NU-Q to showcase research at Qatar Foundation annual research conference

Faculty and students from Northwestern University in Qatar (NU-Q) will be presenting their research at the Qatar Foundation’s Annual Research Conference (ARC).

Those taking part are Klaus Schoenbach, associate dean for research; Professors Susan Dun and Justin Martin as well as three students, all NU-Q seniors, Noor Al-Tamimi, Alanood Al-Thani, and Nayla Al Thani.

The conference is “a perfect platform for showcasing interactive research by faculty and students across several disciplines,” said Everette E. Dennis, dean and CEO of NU-Q. “There is no better way to demonstrate how new knowledge has real benefit for the public and can benefit Qatari society,” he said.

Al-Tamimi, Alanood Al-Thani and Nayla Al Thani, will each present work related to their involvement in a grant entitled, "Qatari Women: Engagement and Empowerment," which investigated Qatari women’s participation socially, economically, and politically. The grant was funded by the Qatar National Research Fund’s University Research Experience Program (UREP), and included 15 undergraduate students from Northwestern University in Qatar as well as six faculty from Northwestern and other educational institutions in Qatar.

Al-Tamimi and Nayla Al Thani will present posters on their original research. Al-Tamimi’s research explores the underrepresentation of Qatari women in the political arena and argues that social and cultural norms pressure women to avoid political careers. Nayla Al Thani’s research explores the link between majlis participation and increased feelings of political effectiveness and freedom of speech. She argues that the majlis can been seen as a site of civil society and civic engagement for Qatari women and men.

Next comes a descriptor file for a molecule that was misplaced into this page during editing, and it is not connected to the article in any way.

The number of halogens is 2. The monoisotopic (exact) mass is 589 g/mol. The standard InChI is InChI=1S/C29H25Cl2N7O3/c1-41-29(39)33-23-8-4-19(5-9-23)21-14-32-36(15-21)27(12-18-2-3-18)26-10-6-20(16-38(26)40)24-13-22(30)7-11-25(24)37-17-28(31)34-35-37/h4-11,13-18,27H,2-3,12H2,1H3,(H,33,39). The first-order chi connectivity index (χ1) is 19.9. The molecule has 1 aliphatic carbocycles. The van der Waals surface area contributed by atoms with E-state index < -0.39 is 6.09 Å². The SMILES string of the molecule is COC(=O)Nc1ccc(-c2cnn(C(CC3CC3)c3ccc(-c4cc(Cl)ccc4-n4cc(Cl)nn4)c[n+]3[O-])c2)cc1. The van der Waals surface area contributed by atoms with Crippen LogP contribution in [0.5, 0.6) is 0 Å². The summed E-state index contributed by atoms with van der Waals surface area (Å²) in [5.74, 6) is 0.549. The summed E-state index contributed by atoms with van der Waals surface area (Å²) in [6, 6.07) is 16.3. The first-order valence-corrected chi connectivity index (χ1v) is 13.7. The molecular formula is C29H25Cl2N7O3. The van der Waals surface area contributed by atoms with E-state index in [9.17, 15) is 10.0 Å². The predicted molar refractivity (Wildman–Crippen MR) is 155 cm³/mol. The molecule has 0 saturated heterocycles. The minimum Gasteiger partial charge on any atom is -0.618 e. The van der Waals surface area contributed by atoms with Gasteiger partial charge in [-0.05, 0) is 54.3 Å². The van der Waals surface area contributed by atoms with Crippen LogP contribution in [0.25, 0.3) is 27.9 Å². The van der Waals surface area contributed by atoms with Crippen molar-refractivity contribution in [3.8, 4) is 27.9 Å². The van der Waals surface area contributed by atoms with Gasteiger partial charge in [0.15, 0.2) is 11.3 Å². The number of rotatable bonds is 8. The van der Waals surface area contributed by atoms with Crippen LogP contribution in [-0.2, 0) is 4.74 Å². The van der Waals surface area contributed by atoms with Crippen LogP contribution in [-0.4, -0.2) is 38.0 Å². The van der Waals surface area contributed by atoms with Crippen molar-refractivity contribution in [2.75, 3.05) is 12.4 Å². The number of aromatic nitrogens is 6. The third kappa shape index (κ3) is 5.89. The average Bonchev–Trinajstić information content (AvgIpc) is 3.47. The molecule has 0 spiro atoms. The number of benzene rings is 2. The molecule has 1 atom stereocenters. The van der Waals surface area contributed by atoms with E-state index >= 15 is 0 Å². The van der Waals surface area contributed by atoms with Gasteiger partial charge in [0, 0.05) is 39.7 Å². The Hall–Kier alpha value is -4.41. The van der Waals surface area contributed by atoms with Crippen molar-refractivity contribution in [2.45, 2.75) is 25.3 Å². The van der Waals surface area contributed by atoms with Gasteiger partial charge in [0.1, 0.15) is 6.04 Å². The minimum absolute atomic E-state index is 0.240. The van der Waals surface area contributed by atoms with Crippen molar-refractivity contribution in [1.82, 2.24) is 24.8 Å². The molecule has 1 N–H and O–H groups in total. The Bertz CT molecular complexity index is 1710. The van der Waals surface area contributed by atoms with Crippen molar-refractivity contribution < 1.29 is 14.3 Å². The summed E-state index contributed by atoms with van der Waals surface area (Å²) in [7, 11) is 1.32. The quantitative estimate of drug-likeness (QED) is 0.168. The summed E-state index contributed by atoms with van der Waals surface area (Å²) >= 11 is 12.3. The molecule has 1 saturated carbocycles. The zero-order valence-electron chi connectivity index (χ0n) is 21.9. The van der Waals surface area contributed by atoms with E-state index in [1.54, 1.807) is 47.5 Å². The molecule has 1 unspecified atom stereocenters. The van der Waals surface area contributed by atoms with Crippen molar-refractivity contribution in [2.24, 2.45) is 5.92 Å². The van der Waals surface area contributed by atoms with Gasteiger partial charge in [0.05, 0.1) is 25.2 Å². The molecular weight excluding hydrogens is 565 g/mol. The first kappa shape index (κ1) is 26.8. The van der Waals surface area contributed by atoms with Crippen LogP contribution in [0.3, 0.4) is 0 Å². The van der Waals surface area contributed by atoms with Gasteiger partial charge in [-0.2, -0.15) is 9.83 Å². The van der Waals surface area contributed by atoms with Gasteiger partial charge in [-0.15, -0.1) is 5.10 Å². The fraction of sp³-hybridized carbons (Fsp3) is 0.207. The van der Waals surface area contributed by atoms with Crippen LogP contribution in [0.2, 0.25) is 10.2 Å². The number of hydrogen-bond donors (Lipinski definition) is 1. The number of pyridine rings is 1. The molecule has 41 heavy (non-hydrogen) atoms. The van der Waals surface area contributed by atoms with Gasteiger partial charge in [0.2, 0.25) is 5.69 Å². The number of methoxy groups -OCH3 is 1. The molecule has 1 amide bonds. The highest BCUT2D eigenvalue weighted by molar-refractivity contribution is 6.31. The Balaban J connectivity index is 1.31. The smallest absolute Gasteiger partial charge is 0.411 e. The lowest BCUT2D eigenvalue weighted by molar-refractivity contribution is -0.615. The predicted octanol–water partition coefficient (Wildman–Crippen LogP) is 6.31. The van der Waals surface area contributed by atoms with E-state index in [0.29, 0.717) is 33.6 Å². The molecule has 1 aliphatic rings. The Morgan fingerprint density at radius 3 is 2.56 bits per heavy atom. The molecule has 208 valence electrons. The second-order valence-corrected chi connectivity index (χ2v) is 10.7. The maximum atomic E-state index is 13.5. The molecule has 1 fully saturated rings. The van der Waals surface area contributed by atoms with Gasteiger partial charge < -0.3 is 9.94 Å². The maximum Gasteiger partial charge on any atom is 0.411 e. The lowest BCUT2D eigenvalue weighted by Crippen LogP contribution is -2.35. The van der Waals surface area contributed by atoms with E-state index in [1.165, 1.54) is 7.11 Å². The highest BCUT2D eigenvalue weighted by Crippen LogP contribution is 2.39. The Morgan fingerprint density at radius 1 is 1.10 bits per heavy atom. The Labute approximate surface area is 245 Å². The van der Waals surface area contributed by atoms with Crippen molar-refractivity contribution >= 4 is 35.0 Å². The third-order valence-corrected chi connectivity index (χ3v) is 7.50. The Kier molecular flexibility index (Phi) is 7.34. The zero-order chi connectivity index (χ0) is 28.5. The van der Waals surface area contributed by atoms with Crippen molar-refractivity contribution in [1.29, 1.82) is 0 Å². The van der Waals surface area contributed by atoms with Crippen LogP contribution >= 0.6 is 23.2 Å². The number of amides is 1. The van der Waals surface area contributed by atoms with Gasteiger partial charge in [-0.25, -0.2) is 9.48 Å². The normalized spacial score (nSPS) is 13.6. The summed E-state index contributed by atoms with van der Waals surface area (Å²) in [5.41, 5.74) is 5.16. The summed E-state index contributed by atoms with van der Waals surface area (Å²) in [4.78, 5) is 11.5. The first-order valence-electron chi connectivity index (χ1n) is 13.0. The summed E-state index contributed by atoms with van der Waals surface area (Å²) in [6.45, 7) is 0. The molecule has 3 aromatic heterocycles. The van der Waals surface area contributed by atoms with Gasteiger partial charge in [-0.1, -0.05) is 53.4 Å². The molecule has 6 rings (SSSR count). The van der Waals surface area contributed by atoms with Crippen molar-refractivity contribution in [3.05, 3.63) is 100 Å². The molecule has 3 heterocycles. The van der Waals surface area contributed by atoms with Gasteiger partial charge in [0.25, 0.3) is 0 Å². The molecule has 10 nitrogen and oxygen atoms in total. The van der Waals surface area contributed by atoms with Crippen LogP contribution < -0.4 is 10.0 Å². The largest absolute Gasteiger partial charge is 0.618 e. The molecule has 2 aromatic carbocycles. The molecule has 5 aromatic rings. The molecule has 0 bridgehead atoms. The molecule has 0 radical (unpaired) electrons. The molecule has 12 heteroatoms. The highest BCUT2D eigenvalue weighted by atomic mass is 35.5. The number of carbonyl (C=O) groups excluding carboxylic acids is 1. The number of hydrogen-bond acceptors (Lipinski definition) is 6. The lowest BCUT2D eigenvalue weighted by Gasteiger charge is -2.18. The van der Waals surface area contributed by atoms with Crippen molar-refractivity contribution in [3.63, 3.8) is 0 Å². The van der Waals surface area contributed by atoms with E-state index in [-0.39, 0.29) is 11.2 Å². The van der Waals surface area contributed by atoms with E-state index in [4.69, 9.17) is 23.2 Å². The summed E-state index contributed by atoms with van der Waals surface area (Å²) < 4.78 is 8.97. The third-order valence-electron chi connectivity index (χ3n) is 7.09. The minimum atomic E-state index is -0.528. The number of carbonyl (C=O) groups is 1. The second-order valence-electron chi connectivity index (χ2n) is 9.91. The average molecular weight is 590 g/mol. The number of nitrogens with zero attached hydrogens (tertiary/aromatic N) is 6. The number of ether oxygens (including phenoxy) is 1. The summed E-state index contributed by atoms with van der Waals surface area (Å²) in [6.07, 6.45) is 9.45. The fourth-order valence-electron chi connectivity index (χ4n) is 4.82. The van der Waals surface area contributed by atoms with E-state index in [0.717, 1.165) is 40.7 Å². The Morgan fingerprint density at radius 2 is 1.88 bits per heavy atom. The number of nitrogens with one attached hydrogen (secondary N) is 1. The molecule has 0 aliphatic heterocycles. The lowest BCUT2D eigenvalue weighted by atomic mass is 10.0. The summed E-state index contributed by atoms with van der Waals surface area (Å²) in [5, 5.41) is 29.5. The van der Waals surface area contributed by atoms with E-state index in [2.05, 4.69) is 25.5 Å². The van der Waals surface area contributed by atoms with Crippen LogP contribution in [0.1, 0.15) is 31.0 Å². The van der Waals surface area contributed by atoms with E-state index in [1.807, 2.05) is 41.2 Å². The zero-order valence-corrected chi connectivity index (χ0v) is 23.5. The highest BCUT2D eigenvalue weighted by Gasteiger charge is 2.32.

Alanood Al-Thani will give an oral presentation as part of the 8th Annual UREP Competition, in which she will provide an overview of the entire scope of the research grant, from achieved objectives and overall significance to the roles played by the faculty mentors and the benefits gained by the student researchers. The student’s research was enabled through the Undergraduate Research Experience Program and will be presented as part of the Qatar National Research Forum.

The faculty study that Schoenbach and Martin will present is about "Predictors of Blogging Activity in Six Arab Countries." The authors could base it on a media user survey conducted by NU-Q in 2014. The survey assessed how people use media and their attitudes toward politics, free speech and other cultural and political considerations. The study revealed misguided notions that blogging in the Arab world is only associated with political disaffection. Instead it was found that blogging is mainly connected to online engagement generally, such as sharing photos online, online chatting, and reading others’ blogs, rather than to sociopolitical indicators.

Dun will present her research on communication about motor vehicle collisions--an important topic in Qatar. The country is experiencing the highest number of road deaths this year since data from the government started to be released in 2014. This despite widespread education campaigns to combat the fatal issue. Dun’s study identified barriers to improving the situation, particularly among Qatari males aged 18-25, and analyzed the most effective messaging to change perceptions towards road safety.

NU-Q’s robust research program is designed to contribute to the nation’s vision by producing professionals whose investigations will complement Qatar’s National Research Strategy’s (QNRS) vision of becoming a leading center for research, development excellence and innovation.